Spring clean your finances

Now's traditionally a time for a big clean-up. This year, why not extend that you to your finances too?

retirement savings jar coins money piggy bank clear

You should start your financial spring clean by working out where you stand financially.

Get out your financial paperwork and try to answer these three questions:

- How much money do you have?

- How much debt do you have?

- Are you spending more than you earn?

The first two questions may not take too long to answer – it depends on how much paperwork you have. The third question could take longer. Especially if you're someone who doesn't keep an accurate record of your spending

If you haven't been keeping a record, don't worry, just make a big effort to start now. Try to note all your spending for the next month, right down to a Mars bar. Then in a month's time, you'll be able to see where your money is going and hopefully you'll be able to see some areas where you could cut back.

loveMONEY's Track service can also help here. Sign up and you can see all your credit and debit card spending on one page. You can also see how your spending breaks down into individual categories such as 'Eating out' or 'Gadgets'.

If you don't have a spending record right now, don't worry. You can still get cracking on your financial spring clean today.

Let's start with the painful, but very important subject of debt.

If you have any debt beyond a mortgage, perhaps a loan or some credit card debt, you should try to focus on paying off this debt as quickly as possible.

It's also really important that you pay as low an interest rate on your debt as possible. If you're paying a low interest rate, a greater proportion of your debt repayments will go to actually paying down your debt rather than on interest payments.

So try to convert high-interest debts into low-interest debts if you can.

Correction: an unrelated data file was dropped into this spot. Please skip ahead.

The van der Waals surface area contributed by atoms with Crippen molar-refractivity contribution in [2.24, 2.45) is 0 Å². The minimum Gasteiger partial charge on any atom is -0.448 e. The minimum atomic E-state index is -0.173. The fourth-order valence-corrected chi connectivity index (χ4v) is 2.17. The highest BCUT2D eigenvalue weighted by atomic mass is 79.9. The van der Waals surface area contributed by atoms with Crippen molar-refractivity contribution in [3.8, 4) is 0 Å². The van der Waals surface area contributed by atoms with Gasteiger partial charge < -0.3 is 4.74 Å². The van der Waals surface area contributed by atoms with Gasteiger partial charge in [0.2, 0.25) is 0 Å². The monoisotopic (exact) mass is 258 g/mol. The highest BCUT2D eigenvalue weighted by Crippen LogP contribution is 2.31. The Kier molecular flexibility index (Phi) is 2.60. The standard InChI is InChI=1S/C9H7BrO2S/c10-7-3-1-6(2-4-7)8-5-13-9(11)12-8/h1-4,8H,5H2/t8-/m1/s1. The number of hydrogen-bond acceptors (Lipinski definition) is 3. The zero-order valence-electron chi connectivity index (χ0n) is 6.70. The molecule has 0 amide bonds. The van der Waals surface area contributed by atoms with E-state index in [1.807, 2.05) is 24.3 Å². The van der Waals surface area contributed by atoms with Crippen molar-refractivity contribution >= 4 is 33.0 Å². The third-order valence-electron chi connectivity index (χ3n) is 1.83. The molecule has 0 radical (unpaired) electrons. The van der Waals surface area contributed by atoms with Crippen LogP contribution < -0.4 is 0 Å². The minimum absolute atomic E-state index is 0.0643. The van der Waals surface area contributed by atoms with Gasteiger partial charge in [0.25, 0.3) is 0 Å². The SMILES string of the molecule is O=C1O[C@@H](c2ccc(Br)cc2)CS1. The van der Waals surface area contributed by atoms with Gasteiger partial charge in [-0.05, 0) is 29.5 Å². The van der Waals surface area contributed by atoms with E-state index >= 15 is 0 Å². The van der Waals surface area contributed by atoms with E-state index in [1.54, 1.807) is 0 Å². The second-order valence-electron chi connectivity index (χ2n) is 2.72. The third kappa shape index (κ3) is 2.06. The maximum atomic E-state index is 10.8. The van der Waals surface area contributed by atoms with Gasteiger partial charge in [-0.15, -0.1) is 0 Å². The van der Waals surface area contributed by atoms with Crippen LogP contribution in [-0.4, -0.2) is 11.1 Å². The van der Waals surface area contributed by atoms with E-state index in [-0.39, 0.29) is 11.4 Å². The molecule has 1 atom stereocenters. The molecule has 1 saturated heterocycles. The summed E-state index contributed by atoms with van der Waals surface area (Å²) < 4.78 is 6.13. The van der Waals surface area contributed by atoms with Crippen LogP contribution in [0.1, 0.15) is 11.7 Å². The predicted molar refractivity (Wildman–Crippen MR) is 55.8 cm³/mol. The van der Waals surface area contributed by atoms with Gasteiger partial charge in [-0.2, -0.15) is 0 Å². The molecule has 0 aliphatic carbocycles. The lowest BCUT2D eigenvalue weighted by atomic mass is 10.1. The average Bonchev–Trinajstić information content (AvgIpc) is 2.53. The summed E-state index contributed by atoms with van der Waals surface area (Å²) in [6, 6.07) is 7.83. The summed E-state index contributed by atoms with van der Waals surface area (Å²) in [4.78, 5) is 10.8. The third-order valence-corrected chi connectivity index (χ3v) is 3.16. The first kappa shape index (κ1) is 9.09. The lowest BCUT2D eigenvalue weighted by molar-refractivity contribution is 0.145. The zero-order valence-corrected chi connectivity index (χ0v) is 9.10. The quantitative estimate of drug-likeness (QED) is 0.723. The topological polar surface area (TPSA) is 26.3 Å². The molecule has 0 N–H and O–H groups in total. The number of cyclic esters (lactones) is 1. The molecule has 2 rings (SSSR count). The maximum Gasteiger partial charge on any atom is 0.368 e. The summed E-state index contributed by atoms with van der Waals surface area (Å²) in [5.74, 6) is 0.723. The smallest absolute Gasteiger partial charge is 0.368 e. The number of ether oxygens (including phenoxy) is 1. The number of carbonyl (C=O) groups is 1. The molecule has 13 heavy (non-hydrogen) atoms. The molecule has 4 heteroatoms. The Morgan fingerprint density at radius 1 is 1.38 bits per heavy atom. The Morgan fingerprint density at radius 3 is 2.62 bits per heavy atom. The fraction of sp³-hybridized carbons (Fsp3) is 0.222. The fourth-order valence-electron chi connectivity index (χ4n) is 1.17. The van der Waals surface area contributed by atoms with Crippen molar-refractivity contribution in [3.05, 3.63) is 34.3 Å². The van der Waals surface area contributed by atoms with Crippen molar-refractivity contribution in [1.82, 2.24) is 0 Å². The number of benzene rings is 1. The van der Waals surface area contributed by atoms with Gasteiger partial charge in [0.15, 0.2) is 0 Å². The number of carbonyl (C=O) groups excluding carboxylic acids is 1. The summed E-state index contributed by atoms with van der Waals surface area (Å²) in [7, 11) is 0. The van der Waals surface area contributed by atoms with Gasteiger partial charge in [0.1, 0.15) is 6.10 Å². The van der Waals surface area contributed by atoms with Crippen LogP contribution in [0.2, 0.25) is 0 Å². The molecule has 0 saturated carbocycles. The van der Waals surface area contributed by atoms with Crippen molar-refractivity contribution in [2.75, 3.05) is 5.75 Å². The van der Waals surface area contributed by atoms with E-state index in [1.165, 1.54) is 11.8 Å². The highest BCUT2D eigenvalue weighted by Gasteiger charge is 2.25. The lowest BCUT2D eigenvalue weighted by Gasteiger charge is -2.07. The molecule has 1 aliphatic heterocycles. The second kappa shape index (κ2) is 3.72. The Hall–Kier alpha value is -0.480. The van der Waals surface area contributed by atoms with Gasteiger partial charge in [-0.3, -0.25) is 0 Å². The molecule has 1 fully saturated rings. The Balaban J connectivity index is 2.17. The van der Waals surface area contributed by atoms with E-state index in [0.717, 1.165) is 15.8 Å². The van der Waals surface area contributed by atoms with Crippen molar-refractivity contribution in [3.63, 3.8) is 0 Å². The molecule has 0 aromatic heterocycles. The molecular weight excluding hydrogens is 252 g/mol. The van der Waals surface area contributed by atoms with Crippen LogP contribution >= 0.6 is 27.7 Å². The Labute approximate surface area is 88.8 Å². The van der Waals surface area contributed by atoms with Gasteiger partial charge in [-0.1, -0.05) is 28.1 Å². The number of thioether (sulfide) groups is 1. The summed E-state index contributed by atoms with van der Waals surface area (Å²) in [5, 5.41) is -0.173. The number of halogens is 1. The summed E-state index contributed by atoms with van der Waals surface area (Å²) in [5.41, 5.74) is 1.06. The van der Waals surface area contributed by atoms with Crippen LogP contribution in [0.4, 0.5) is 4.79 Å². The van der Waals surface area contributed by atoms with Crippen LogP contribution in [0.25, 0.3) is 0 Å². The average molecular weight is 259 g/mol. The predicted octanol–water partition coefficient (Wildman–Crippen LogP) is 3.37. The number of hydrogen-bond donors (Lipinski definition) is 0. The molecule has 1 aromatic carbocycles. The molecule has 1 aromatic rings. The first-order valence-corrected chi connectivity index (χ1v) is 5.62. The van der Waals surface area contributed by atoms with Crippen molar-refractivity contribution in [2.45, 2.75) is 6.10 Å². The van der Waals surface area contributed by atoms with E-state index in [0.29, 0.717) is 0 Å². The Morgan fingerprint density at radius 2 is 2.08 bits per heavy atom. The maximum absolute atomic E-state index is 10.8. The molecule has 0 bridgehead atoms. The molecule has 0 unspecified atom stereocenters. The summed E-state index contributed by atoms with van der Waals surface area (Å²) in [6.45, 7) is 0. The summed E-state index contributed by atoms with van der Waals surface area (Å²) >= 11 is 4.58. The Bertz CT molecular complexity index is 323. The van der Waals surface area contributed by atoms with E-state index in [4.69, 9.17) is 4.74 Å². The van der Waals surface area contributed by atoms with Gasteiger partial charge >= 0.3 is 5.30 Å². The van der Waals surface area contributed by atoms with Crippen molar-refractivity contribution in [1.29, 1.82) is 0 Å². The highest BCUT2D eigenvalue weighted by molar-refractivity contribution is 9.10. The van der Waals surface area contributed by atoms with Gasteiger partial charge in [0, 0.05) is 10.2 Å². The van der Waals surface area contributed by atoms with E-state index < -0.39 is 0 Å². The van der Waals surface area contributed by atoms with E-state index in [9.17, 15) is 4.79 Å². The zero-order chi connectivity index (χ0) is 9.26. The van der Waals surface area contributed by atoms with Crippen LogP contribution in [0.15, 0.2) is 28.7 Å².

The cheapest way to borrow is via a 0% balance transfer credit card. At the moment, you can borrow interest-free for 36 months with the Barclaycard 36-Month Platinum Visa card (with a 2.99% fee) or the Virgin Money Balance Transfer Credit Card (with a 3.49% fee).

If you don't need quite such a long 0% period, there are plenty of lengthy deals with smaller balance transfer fees. For a full round up, read The best balance transfer credit cards.

There are also a few 0% cards where you can transfer money into your bank account to pay off an overdraft – known as a money transfer. The Virgin Money Balance Transfer Credit Card is the top option here, though the transfer fee jumps to 4%.

With all of these credit cards, it's crucial you pay at least the minimum payment each month or your 0% offer will be withdrawn.

Moving onto mortgage debt, you're probably paying a pretty low interest rate on your mortgage at the moment, but you may not be paying the lowest possible rate – especially if the 'introductory deal' on your mortgage has expired. There's no harm in seeing if you could get a lower rate than what you're paying.

Finally, if you're really struggling to pay off your debts, you could get free advice from one of the debt charities such as StepChange or National Debtline. You may find that your debt situation isn't quite as bad as you thought.

Cut your spending
Cutting your spending makes sense for most of us. Even if you're already spending less than you earn, some spending cuts could boost your savings, and that's well worth doing as life expectancy gets longer and longer.

Make sure that you're getting the best deals on all your insurances (car, home, and life if you have it) as well as your gas and electricity bills. Also compare your mobile and broadband bills with what else is out there.

The easy mistake with all these bills is to sign up for an attractive new deal and then forget about when that deal expires. If you don't keep track of where you stand with all these suppliers, you could be automatically renewed onto much less attractive tariffs a year or two down the line.

Boost your income
You could also think about whether there are any ways you could boost your income. That could mean trying to get a second job or on a smaller scale you could start using the top cashback websites such as TopCashback or Quidco.

A cashback credit card might also help – providing you keep on top of your spending and pay off your balance in full each month.

Use your tax breaks and credits
Make sure you're making the most use of your tax breaks. You can save up to £15,000 a year into a tax-free ISA.

And make sure you're claiming any tax credits you're due.

This is probably the most important point of the article. Once you've got a spending record, you can draw up a budget for your future spending. Set tough but realistic targets and make sure you're spending less than you earn.

Check every day to see if your spending isn't going over your target.

If you understand your whole financial situation, you may find that you have a bigger incentive to stick to the targets in your budget.

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Alternative investments

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